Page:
Pitch Black, 2000.
Directed by David Twohy.
Starring Vin Diesel, Radha Mitchell, Cole Hauser, and Keith David.
Arrow Video brings Pitch Black to 4K with a newly remastered print and a couple new bonus features, along with a ton of stuff ported over from previous releases. And, like Criterion loves to do, they included a booklet with a couple essays and some content from the old promotional website. It’s a worthwhile purchase for Riddick fans.
Pitch Black, released in 2000, may be a cult film, but it’s notable for launching Vin Diesel’s career as well as proving that it’s possible to introduce a new science-fiction franchise. Sure, the studios want to rely on tried-and-true favorites whose names begin with “Star,” as well as anything based on a best-selling novel or comic book, but it’s nice to see them roll the dice too.
In some ways, Pitch Black is a bit of a throwback. Rather than go all out with a CGI fest, director and writer David Twohy (Ken and Jim Wheat were co-writers) took an approach that’s similar to the movie Alien, where the thrills involve not knowing what’s going to jump out at the characters. Like Alien, the film opens with the characters in cryo-sleep on the commercial transport ship Hunter-Gratzner. They quickly end up on an unknown planet when an accident kills the captain and forces an emergency landing.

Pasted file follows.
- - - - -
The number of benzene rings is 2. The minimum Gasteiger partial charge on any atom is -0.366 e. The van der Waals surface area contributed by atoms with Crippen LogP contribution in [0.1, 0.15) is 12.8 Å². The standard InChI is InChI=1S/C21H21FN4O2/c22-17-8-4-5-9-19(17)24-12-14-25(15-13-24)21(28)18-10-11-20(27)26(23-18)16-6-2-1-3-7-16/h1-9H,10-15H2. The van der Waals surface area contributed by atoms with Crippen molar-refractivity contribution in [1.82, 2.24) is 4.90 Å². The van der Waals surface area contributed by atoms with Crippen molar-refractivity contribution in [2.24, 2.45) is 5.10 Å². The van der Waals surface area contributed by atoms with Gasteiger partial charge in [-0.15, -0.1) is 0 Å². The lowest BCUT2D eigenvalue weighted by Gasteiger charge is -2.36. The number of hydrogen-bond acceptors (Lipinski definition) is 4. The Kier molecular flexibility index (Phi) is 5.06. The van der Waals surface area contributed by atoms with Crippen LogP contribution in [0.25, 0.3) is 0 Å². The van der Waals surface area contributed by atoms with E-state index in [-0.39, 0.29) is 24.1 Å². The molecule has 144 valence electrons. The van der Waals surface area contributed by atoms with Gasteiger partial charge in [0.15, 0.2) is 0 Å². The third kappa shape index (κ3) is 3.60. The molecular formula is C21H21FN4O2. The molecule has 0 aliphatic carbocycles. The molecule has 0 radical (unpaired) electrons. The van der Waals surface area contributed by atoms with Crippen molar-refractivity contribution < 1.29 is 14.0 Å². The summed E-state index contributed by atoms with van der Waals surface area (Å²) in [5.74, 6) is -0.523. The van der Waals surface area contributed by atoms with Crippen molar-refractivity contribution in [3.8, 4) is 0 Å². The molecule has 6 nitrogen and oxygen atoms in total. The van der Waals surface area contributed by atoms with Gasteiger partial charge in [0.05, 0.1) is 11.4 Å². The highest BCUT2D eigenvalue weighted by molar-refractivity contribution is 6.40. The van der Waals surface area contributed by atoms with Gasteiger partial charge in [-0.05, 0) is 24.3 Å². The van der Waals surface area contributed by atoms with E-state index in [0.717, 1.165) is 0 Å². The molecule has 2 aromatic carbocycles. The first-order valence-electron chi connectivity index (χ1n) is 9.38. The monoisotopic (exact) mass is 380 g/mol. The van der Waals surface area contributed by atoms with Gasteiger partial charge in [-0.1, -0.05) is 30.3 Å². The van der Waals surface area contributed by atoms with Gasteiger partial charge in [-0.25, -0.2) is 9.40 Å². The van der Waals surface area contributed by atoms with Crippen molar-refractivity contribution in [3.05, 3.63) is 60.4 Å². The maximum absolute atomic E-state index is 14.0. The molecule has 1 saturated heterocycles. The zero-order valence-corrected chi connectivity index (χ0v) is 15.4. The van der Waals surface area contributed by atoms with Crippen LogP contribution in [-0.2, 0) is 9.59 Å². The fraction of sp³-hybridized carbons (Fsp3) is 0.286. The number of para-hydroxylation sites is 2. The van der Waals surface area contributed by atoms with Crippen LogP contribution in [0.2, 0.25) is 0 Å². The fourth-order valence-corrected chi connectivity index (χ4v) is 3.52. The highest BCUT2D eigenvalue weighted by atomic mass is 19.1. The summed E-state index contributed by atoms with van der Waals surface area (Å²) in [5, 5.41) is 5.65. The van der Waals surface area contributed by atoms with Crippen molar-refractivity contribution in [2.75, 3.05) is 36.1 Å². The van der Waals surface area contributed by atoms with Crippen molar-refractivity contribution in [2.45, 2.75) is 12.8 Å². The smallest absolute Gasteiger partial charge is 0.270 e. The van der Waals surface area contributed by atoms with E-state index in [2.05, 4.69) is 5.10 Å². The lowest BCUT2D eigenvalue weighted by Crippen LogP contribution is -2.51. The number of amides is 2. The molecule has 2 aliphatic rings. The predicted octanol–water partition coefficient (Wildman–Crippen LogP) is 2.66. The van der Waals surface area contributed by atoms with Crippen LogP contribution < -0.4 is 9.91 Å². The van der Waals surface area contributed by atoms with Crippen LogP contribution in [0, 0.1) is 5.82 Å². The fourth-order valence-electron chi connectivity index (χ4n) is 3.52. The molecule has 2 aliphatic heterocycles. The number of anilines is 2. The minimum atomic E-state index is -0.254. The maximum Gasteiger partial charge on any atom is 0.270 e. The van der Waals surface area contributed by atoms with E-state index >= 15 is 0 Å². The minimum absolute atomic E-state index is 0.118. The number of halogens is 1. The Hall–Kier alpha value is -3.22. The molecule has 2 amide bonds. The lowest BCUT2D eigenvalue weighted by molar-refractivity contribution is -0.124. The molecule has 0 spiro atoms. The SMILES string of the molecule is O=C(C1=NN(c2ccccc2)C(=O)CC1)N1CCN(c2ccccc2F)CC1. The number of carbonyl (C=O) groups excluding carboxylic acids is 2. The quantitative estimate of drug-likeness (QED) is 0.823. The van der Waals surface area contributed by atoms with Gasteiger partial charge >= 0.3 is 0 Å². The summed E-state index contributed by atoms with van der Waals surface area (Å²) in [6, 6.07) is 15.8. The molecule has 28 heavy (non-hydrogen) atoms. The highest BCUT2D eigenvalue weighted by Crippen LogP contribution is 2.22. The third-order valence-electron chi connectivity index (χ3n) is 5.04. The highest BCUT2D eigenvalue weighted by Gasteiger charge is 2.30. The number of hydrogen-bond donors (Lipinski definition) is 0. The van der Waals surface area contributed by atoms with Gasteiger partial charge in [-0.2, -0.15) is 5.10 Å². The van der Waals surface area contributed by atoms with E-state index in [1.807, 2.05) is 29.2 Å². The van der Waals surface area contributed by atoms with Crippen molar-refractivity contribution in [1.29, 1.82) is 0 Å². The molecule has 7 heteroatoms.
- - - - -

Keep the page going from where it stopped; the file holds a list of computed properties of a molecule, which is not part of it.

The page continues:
Most of the passengers and crew die in the crash, but Diesel’s character Riddick, a hardened convict being brought back to prison after an escape attempt, is on the loose. The survivors also soon learn that while the planet is currently bathed in constant light from its three stars, a once-every-28-years eclipse will soon plunge it into darkness, and its main inhabitants are terrifying creatures that can kill someone in seconds.
So what’s worse, dealing with a convicted felon or those beasts? Conveniently, Riddick’s eyes were altered to allow him to see in the dark, so the survivors have no choice but to hope they can trust him to help them escape. There’s an abandoned geological research settlement and an intact dropship nearby, but the spacecraft’s batteries are drained, so they’ll need to salvage what they can from their ship to repair it and leave.